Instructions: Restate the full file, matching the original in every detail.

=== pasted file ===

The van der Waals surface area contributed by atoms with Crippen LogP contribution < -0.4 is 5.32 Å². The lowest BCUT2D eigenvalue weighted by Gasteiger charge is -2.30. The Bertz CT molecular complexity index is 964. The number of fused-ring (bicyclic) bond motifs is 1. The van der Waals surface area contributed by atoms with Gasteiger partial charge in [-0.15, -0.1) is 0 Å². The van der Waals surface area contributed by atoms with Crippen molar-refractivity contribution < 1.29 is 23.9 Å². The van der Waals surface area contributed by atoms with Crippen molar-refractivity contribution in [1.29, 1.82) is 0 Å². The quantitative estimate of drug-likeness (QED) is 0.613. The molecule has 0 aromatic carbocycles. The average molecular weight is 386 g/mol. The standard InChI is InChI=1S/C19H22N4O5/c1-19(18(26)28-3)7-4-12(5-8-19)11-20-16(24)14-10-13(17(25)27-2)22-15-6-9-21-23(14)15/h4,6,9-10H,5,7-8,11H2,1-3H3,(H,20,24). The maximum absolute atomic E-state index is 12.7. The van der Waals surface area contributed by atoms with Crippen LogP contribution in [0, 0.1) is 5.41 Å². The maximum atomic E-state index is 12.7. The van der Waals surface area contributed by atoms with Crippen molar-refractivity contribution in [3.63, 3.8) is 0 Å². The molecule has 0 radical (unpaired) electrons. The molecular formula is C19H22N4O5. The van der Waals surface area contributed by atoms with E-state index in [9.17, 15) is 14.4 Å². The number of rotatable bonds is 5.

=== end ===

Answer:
The van der Waals surface area contributed by atoms with Crippen LogP contribution < -0.4 is 5.32 Å². The lowest BCUT2D eigenvalue weighted by Gasteiger charge is -2.30. The Bertz CT molecular complexity index is 964. The number of fused-ring (bicyclic) bond motifs is 1. The van der Waals surface area contributed by atoms with Gasteiger partial charge in [-0.15, -0.1) is 0 Å². The van der Waals surface area contributed by atoms with Crippen molar-refractivity contribution < 1.29 is 23.9 Å². The van der Waals surface area contributed by atoms with Crippen molar-refractivity contribution in [1.29, 1.82) is 0 Å². The quantitative estimate of drug-likeness (QED) is 0.613. The molecule has 0 aromatic carbocycles. The average molecular weight is 386 g/mol. The standard InChI is InChI=1S/C19H22N4O5/c1-19(18(26)28-3)7-4-12(5-8-19)11-20-16(24)14-10-13(17(25)27-2)22-15-6-9-21-23(14)15/h4,6,9-10H,5,7-8,11H2,1-3H3,(H,20,24). The maximum absolute atomic E-state index is 12.7. The van der Waals surface area contributed by atoms with Crippen LogP contribution in [0, 0.1) is 5.41 Å². The maximum atomic E-state index is 12.7. The van der Waals surface area contributed by atoms with Crippen molar-refractivity contribution in [3.63, 3.8) is 0 Å². The molecule has 0 radical (unpaired) electrons. The molecular formula is C19H22N4O5. The van der Waals surface area contributed by atoms with E-state index in [9.17, 15) is 14.4 Å². The number of rotatable bonds is 5.